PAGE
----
|A budding historian, in an unknown continent, sets down to write the history of the fall of the Roman Empire and the rebirth of European civilization with a Germanic flavor.
After peace was declared in the year 412, the powers that reigned in Europe followed different paths, and greatness wove its way through their stories like the only girl on a merchant vessel. Much of Europe's wealth lay in the Vandali nation, which had the greatest claim to be the heir of Rome. The fertile fields of Gaul and Lombardy fed Europe's new kingdoms for centuries, and its wine earned the acclaim of even the Ming Emperor himself. The Gothic domain stretched from Anatolia around the Levant and into Africa, while the Saxons developed two separate nations: one stretching the length of the Atlantic coast from Gibraltar to Belgium, and a second dominated the North Sea. The Alamanni, crippled by war and separated into three nations, established small fiefdoms in Greece, catalonia, and crimea. France was established in the southern part of the island of Great Britain, while the Hunni hid amidst the Rus and waited for the moment to return to Europe.
Two centuries after the Great Peace was made, a rising desert power threatened the relative peace. The spread of Islam clove the Gothic nation in two; one identifying itself with the new Turkic migrants and the other called upon its history as a Neo-carthaginian kingdom. Anatolia resisted the advance of Islam, but the southern Gothic kingdom was absorbed into the tide, as was the weakened Alamanni nation in catalonia. Led by the Pontifex, the Vandali managed to fight back the Arab tide with three great battles, one in the Pyrenees, another along the Straits of Messina, and a third in Lakedaemonia to defend that Alamannic territory. A crusade was called, but only the Vandali had the strength to fight in Palestine, and poor relations emerged with the Byzantine Goths, who saw Palestine as rightly-theirs.
In time, the cost of constant war wore on the Vandal Empire, and yet another war started, but this time the contest was fought in the Piedmont as the Gaulic Vandals successfully won their independence from the Italian Vandals. The destruction caused by that war affected the aristocracy in Milan enough that the balance of power within Italy shifted to Florence and a young Medici dynasty. Meanwhile, the North Sea Saxones started raiding their Atlantic cousins. Another great threat came out of Russia; the Hunnic revenge came in the form of Mongol invaders who laid waste to civilizations old and new. The crimean Alamannic nation fell quickly, as did the Byzantine Goths and Arabs. Only the death of the Great Khan saved the Vandali nation, which was weak after centuries of warfare and plague.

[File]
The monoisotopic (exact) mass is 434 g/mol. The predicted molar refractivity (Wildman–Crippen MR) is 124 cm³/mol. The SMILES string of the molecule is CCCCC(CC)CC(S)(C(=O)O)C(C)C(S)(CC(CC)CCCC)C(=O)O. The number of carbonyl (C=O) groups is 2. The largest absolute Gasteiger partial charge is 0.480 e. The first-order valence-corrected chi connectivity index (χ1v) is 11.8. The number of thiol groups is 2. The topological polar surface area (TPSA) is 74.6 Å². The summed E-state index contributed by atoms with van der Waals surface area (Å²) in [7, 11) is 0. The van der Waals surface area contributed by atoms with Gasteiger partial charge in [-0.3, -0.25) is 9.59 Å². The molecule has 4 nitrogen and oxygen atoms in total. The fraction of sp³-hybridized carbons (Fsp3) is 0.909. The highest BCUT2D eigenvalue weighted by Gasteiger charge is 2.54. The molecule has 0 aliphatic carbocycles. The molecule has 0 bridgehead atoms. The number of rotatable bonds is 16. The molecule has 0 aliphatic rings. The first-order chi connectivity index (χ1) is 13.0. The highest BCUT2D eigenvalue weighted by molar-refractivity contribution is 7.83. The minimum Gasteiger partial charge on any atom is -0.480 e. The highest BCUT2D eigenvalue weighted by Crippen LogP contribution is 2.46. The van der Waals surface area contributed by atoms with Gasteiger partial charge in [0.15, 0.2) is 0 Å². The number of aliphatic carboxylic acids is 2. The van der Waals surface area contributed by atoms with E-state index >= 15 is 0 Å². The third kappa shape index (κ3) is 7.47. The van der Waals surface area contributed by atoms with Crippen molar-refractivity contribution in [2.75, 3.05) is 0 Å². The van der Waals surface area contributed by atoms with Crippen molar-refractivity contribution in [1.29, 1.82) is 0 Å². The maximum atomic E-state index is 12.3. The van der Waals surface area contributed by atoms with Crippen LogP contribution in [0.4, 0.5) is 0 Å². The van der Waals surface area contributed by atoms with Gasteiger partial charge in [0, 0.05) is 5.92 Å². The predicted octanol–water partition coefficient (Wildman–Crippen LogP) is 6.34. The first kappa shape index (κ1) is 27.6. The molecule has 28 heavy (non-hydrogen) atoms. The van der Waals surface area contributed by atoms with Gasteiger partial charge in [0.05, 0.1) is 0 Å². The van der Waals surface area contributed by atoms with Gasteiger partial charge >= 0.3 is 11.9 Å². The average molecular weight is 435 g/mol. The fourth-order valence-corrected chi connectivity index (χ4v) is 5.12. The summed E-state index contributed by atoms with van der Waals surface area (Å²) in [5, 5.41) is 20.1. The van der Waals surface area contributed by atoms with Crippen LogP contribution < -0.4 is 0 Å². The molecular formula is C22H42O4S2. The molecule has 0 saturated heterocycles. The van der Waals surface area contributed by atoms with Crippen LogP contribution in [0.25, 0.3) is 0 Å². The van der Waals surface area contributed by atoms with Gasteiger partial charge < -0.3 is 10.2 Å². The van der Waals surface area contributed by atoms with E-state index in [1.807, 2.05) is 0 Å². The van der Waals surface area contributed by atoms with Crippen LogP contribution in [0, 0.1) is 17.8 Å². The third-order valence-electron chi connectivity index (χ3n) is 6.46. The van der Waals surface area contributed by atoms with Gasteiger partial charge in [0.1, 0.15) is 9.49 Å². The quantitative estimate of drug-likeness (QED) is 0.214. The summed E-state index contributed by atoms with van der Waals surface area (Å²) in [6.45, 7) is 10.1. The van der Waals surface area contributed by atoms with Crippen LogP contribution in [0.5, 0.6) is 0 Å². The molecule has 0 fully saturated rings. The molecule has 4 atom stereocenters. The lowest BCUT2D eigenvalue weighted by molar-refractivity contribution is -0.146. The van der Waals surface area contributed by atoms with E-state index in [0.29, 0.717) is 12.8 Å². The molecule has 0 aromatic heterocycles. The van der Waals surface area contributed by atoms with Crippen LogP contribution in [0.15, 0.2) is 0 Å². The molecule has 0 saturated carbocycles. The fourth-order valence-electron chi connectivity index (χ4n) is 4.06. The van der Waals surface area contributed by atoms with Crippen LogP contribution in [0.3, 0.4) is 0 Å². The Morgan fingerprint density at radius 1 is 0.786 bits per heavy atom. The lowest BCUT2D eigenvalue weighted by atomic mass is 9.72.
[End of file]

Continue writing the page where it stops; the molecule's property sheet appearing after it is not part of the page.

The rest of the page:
Expansion was the word-of-the-century in both Saxon nations and the Frankish fiefdom between them. Being blessed with neither the fertile fields to feed their sons, or the strength of numbers to claim them from Gaul or Italy, the Saxons and French turned to other means of enrichment, first among them the means of finding new trade routes with the wealthy kingdoms of Africa, Arabia, India, and the East. Religion also developed. Dissatisfaction with Rome burst into open war as a monk in Germany, in the void between the Saxons and Vandals, challenged the authority of the Pope in Rome. The ideas spread like wildfire through the Saxon and Frankish nations, and great religious wars laid waste to Gaul.
After the desolation, colonists seeking refuge from Europe left for new nations in the Americas and Africa. Most of the colonists were of Saxon or French origin. The Saxons established colonies in the caribbean, while the French went for North America and the fertile fields they lacked at home. There new nations emerged which challenged the calm, as new battlefields were opened up along with the revival of the Saxon and French rivalry while the Vandal people, content to stay at home, lost out on the imperial power grab. Meanwhile, the Huns quietly grew their Russian nation across Europe and Asia while the eyes of everyone else were turned.
Industrialization emerged, and changed both war and home life. Events unfolded quicker and quicker, and the monarchies of old came under threat from the spread of ideas and information. Great leaders rose and fell, wars emerged and were quickly but bloodily ended. Revolutions came along with the rise of "-isms". Followers of Marx threatened the status quo and succeeded in their aims, albeit in a limited way. Most success came in the nations of Alamannic heritage. New weapons of war brought death efficiently as empires fought total wars in battlefields across the entire world, and as the planet was made smaller, death was made an ever-present threat. Empires, kingdoms, and republics alike sought a means to annihilate their rivals and for one crazy half-century the world lived under the Sword of Damocles, but finally earned the right to take a breath as wiser heads prevailed, but the weapons remain, waiting for the next crisis and the next opportunity to leave desolation in its wake. The one constant in this species at war was the sound of wailing widows.